Your child misbehaves. She speaks disrespectfully, or he breaks a family rule. Feelings or bodies are hurt and your emotions rise. Action is clearly needed to correct the bad behavior, but what approach will be most effective for correcting behavior? What do you do next?
It is easy to react emotionally in the moment and punish our children for their offense. It is far more difficult to keep a clear head and choose to respond thoughtfully and discipline in a way that redirects bad behavior. Parents have countless choices to make in any given day, but the decision to punish or discipline is one we must make carefully. What is the difference?
When we punish our children for their behavior, the focus of our actions and words is on what has already been done in the past. Punishment looks back on previous choices and causes our children to feel guilty or fearful. As Christians we acknowledge that the sins of the past have already been atoned for through Jesus death on the cross.
He (Jesus) himself bore our sins in his body on the tree, that we might die to sin and live to righteousness. By his wounds you have been healed (1 Peter 2:24).
Our sins and those of our children have already been forgiven so it is not our responsibility to punish them. It is not our job to punish, but we are called to guide our children to a life of discipleship. While we may want them to reflect on what they have done, leaving them with emotions of guilt and fear can lead to a breakdown in communication and honesty between the parent and the child.
Since correction looks back on the behavior, often teaching and reconciliation are overlooked. When the child must choose behavior in the future, will they know better how to choose? When we use discipline as the method of correcting our children, the focus is on teaching them what we would like them to do in the future. We help our children assess their situation and see how their choices impacted others so they can make wiser choices going forward. When consequences are considered, the goal is more about reconciliation with the injured rather than simply rebuke for bad actions.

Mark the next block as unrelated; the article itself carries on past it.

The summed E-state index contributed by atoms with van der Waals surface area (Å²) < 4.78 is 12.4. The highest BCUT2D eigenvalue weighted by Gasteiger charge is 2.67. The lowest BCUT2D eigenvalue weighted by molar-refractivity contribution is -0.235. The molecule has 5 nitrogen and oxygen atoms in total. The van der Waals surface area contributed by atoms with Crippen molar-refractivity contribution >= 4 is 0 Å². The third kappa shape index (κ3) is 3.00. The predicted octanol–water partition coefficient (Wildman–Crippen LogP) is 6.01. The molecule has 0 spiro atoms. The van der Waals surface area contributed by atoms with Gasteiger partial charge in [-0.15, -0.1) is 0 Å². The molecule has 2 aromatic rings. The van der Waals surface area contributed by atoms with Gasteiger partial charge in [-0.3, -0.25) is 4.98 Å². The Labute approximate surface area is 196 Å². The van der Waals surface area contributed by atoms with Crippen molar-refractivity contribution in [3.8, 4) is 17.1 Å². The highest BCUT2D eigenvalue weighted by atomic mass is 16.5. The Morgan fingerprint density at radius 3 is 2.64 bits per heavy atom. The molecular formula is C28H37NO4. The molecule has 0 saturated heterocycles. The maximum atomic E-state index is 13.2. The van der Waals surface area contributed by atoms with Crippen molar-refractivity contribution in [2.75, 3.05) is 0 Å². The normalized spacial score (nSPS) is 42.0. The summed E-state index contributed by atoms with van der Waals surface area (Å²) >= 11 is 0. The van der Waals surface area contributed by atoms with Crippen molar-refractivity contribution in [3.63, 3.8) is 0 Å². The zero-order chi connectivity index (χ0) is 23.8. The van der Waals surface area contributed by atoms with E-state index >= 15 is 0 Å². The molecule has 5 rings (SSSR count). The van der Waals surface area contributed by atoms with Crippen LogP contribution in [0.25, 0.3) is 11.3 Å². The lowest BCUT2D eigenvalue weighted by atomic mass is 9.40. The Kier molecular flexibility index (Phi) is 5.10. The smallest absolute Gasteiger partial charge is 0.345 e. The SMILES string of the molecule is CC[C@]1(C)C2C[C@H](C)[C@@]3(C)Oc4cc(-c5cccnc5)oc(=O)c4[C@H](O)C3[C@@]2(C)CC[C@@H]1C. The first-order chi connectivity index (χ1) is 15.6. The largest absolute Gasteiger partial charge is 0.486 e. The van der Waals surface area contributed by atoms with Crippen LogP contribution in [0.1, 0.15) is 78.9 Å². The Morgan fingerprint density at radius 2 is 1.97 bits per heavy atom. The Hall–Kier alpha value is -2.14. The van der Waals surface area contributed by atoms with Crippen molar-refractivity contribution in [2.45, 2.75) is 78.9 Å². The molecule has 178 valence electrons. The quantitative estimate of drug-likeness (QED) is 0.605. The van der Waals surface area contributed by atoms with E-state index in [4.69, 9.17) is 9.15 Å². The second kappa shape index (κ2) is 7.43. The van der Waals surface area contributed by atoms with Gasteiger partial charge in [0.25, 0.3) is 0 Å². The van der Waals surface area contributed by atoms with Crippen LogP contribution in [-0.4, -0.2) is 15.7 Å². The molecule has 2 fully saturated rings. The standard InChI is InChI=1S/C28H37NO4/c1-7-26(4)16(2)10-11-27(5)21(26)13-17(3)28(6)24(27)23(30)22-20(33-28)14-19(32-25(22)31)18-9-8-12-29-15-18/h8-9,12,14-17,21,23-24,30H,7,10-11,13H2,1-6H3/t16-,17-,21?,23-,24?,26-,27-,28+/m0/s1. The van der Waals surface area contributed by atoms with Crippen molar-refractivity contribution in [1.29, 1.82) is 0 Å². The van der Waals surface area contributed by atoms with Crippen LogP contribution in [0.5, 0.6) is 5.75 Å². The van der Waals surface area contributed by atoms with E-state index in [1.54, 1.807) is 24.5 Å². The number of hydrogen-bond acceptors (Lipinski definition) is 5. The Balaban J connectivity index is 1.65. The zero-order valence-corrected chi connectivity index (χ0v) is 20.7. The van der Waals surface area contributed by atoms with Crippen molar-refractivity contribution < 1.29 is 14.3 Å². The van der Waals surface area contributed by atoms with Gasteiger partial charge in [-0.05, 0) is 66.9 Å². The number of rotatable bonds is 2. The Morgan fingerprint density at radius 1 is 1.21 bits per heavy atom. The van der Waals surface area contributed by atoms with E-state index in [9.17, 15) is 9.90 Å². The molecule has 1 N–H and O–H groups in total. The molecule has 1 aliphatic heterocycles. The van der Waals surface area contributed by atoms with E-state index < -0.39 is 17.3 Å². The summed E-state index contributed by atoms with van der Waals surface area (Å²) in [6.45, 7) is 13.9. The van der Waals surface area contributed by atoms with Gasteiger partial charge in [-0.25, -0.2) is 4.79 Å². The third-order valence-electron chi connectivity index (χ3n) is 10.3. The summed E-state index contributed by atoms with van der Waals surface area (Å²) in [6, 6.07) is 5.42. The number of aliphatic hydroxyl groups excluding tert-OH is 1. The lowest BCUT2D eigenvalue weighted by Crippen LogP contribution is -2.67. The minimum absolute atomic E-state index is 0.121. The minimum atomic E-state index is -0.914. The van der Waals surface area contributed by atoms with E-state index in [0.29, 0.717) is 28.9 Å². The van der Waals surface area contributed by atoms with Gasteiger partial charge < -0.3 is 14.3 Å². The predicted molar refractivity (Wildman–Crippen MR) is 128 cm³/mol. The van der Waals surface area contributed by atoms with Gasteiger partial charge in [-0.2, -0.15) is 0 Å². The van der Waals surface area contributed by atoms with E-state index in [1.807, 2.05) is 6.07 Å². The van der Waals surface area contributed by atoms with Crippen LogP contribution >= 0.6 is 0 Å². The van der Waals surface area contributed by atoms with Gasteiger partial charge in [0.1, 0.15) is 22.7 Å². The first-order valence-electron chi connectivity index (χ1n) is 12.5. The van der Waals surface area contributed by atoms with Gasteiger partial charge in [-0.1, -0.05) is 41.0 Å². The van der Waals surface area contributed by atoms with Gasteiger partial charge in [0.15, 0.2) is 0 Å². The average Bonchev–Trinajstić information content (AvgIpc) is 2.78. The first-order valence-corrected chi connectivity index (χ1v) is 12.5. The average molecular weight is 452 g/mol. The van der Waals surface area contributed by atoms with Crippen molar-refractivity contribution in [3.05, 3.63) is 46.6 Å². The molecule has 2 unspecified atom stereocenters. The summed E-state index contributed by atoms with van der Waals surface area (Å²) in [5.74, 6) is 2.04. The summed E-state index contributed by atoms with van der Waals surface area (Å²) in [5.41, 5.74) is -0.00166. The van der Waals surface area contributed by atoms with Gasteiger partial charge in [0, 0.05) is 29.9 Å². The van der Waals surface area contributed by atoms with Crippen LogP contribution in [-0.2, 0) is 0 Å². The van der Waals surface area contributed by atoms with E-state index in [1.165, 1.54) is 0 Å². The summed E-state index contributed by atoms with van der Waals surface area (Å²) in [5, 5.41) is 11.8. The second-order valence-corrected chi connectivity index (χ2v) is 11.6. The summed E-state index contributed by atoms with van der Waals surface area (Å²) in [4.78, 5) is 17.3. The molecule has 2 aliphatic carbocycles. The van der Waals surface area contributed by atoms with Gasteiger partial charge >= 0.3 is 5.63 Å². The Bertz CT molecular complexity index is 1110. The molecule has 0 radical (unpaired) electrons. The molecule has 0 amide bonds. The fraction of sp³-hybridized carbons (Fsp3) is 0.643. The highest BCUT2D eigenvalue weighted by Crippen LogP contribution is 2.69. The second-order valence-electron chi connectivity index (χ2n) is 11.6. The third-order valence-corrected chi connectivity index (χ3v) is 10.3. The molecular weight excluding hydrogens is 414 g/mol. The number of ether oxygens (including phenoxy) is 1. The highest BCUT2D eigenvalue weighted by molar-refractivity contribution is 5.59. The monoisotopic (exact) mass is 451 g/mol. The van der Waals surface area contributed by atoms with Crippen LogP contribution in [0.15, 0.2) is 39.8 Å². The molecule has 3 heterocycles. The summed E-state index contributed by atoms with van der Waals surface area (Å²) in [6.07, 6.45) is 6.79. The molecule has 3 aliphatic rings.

When we talk to our children, without shaming them, they more easily sense our love for them and understand that we, as parents, are concerned that they learn to make better choices. This feeling can build relationships and increase trust allowing both the parent and the child to feel secure in the relationship.
There is no fear in love, but perfect love casts out fear. For fear has to do with punishment, and whoever fears has not been perfected in love (1 John 4:18).
Love drives out the fear we experience in our relationships. When relationships are based in love, intimacy grows. When relationships are based in fear, intimacy falls away. It is difficult to be close to someone who makes us fearful. We see this reflected in our relationship with Christ, as well.
Accepting Jesus’ gift of forgiveness, we find that our own sins and short-comings are awash in His grace, and we enjoy continued relationship with Him because He loves us, not because we always do what is good and right. Modeling this in our parenting gives us the opportunity to help our children learn this important truth as well. Since our roles as parents can greatly affect the way our children connect with Christ, it matters that we shower them with the love and grace that are also showered upon us. Learning that mom and dad forgive, teach, and enfold can help our children see a glimpse of the far greater gifts of God.
When our children struggle with behavior, it is natural to feel upset, frustrated, disappointed or mad. We have many choices to make when deciding what we will do those emotions and the situation at hand. When we step back, take a breath and begin to think it through, what we will remember is that we have a limited time to teach our children all that they need to know. We will remember that maintaining a close relationship with them helps to keep us in the right position to do that teaching. And we will remember that lessons couched in selfless love have the greatest ability to change our hearts.
Rev. Dr. Rob Toornstra
Rev. Deb Koster